The Federal Trade Commission is the top privacy regulator of the US and they are now under pressure to crack down on the privacy and data collection methods of AT&T®, Comcast®, and many other internet providers in the light of a recent court ruling, which would offer FTC the power to police all the internet providers.
Many consumer advocate groups are forcing the FTC to reopen a complaint that was filed against Comcast®, AT&T®, and Cablevision®. The complaint was filed against the alleged deceptive practices that were related to the privacy policies of these internet service providers.
As per groups like Consumer Federation of America, Public Knowledge, Center for Digital Democracy, and many others, these cable providers are violating the privacy of users, as they do not adequately notify users on the amount of data that the internet providers are collecting, compiling and using for making targeted marketing campaigns.
“Specifically, the complaint provides evidence that these cable operators failed to adequately disclose (1) the extent to which they were collecting consumer information via their non-common carrier subscription television services; (2) how they shared this information; and (3) how this information was combined with personal information collected through other means, such as information collected via the subscription video provider’s Title II internet offering to create comprehensive profiles on consumers, including data about consumers’ families, personal habits, and other characteristics,” the groups said in a letter sent to acting FTC Chairwoman Maureen Ohlhausen.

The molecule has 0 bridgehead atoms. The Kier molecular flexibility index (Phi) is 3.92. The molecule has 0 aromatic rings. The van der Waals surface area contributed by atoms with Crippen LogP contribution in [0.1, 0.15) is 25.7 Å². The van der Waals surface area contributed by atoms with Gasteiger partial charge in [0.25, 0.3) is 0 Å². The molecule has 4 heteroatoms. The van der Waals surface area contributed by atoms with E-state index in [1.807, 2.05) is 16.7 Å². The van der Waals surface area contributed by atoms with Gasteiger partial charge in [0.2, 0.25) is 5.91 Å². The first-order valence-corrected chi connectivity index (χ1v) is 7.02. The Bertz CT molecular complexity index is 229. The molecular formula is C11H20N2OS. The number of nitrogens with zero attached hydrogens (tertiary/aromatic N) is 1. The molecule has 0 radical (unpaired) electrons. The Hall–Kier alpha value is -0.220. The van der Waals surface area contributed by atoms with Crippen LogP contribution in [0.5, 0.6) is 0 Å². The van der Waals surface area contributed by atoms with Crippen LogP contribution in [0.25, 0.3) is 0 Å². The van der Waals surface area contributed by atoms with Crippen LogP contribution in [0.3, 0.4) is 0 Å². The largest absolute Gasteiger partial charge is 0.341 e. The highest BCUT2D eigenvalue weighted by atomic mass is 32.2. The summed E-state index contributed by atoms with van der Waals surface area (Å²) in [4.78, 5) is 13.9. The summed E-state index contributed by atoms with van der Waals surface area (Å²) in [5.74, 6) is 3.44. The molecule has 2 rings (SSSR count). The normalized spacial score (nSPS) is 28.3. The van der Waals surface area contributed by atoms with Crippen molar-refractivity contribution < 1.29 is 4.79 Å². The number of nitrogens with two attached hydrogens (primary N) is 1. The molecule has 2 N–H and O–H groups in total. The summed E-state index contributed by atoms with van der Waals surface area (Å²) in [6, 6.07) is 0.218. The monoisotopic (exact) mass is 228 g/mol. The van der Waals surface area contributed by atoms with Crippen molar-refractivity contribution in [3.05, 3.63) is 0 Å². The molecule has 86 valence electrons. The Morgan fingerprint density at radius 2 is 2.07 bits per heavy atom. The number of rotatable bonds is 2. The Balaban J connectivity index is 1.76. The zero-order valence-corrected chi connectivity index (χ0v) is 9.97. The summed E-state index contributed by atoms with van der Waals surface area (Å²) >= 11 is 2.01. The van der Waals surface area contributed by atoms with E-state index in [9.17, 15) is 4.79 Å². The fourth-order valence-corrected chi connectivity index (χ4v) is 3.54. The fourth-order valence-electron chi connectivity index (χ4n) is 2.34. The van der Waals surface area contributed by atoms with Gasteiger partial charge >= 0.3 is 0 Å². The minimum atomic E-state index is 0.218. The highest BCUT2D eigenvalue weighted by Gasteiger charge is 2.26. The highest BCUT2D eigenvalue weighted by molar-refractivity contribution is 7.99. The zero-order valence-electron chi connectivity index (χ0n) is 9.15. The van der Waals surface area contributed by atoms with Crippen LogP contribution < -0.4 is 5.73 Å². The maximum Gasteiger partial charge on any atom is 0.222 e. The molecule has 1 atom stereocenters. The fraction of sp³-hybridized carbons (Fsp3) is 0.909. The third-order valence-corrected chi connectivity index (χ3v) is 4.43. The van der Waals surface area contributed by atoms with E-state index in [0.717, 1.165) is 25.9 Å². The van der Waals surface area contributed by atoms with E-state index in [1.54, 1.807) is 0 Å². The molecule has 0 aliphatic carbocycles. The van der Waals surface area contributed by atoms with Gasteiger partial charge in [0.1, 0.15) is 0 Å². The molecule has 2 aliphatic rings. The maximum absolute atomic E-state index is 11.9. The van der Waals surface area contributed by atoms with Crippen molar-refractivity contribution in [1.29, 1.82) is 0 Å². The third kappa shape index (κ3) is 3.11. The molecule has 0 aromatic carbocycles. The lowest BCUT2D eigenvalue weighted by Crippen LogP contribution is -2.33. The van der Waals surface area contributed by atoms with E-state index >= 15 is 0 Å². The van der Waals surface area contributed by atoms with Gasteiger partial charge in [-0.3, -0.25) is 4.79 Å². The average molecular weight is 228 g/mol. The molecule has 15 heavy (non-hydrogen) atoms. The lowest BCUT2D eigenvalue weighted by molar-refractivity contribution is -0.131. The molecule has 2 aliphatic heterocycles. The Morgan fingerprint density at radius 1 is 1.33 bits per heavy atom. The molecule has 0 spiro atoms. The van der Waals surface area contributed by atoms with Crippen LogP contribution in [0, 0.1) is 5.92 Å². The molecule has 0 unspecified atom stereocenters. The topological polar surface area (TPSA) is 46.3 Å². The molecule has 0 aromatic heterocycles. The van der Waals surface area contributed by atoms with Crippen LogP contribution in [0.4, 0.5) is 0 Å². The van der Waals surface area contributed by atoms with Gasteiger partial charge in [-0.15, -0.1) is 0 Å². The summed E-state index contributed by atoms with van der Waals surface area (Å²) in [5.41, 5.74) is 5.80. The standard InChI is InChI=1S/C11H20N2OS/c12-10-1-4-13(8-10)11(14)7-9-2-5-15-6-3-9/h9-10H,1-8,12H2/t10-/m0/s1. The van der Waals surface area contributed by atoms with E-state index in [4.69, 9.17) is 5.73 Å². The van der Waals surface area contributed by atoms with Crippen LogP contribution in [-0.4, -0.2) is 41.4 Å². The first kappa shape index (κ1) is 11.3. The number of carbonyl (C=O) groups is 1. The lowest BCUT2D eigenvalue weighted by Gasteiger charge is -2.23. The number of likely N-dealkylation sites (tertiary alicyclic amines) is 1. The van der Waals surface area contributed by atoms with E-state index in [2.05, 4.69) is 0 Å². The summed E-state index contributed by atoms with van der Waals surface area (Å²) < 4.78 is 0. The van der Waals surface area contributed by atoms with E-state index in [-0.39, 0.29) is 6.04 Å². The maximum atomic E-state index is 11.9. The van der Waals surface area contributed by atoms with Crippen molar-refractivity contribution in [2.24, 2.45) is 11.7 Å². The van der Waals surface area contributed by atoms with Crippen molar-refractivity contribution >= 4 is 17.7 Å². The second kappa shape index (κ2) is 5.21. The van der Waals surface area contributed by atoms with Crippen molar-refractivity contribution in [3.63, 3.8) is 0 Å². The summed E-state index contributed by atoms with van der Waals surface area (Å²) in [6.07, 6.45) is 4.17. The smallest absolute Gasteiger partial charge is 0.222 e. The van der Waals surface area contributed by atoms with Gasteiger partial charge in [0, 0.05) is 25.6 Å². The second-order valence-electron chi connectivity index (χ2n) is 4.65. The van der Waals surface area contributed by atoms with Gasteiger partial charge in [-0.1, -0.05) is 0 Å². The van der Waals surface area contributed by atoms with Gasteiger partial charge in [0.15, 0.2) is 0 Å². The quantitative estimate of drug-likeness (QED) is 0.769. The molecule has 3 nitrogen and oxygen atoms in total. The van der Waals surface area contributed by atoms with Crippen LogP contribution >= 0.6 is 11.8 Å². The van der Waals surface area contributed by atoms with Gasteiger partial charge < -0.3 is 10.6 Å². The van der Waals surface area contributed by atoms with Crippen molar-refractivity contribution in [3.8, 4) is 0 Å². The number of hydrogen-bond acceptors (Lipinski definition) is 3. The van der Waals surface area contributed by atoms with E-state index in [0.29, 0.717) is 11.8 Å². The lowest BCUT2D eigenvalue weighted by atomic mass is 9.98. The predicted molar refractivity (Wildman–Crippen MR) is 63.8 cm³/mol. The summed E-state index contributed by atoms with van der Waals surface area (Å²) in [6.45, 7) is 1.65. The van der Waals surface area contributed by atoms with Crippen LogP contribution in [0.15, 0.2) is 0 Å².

This complaint was filed before a year, a few months before the FTC lost a lawsuit against AT&T® for deceiving the users of their unlimited data plans. It was reported that the best internet provider was throttling the users once they reach a download threshold. This was questioned by FTC and when they tried to fine AT&T®, they claimed in court that the FTC is no longer capable of regulating AT&T® as they are recently classified as “common carrier.” Common carrier is a public utility designation under FCC offered to all the internet providers in 2015 as part of enforcing the net neutrality rules.
A federal court said that the claims of AT&T® are true and barred the top privacy watchdog of the government from controlling and overseeing the practices of all the businesses that are classified as common carriers including Google®, AOL®, and Yahoo®. All of them collect loads of data on their users, make sophisticated profiles, and monetize the data to have targeted advertising.